Editorials

Screening for intracranial aneurysms in ADPKD

BMJ 2009; 339 doi: https://doi.org/10.1136/bmj.b3763 (Published 21 September 2009) Cite this as: BMJ 2009;339:b3763

This article has a correction. Please see:

  1. Albert C M Ong, professor of renal medicine
  1. 1Academic Nephrology Unit, Faculty of Medicine, Dentistry and Health, University of Sheffield, Beech Hill Road, Sheffield S10 2RX
  1. a.ong{at}sheffield.ac.uk

    A more accurate risk assignment model is needed

    Autosomal dominant polycystic kidney disease (ADPKD) is one of the most common monogenic human diseases, with an incidence of 1 in 1000. Asymptomatic aneurysms can be detected in 6% of patients with ADPKD without a family history, but in up to 16% of patients with a family history.1 This compares with an estimated prevalence of 1-2% in the general population. Intracranial aneurysm rupture is a rare but devastating complication of AKPKD that occurs on average 10 years younger than sporadic intracranial aneurysms. The youngest reported case was a 13 week old infant, and in one study 10% of patients were younger than 21 years.2 Intracranial aneurysm rupture is associated with a death rate of up to 65%. Treatment of a ruptured intracranial aneurysm by either neurosurgical clipping or endovascular treatment also carries an unacceptably high mortality rate of 8-10% and morbidity (disability or dependency) rate of 16-21%.3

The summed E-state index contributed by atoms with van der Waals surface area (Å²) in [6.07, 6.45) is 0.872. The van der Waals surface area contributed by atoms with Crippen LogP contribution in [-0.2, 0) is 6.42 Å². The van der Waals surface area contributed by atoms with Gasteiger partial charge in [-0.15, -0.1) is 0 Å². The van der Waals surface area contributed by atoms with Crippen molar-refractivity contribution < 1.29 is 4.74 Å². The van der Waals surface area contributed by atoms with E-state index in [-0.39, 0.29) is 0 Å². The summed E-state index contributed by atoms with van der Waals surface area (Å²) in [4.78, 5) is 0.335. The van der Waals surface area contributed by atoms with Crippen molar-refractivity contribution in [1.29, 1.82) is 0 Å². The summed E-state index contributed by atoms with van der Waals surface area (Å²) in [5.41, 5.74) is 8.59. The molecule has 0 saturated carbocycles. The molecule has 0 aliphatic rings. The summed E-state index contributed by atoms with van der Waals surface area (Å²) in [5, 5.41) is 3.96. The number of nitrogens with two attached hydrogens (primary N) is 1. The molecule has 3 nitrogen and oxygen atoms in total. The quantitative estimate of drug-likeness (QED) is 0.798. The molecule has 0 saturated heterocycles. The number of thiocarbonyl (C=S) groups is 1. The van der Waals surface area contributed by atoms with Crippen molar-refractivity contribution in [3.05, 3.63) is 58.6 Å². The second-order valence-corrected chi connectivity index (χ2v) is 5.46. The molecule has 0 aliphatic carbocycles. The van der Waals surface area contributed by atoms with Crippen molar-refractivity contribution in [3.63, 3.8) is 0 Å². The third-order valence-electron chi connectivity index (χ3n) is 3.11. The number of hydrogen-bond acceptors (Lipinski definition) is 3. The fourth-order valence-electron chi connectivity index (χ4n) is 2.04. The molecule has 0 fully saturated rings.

The risk of rupture of asymptomatic intracranial aneurysms occurring in the general population is primarily determined by size, location, and a history …

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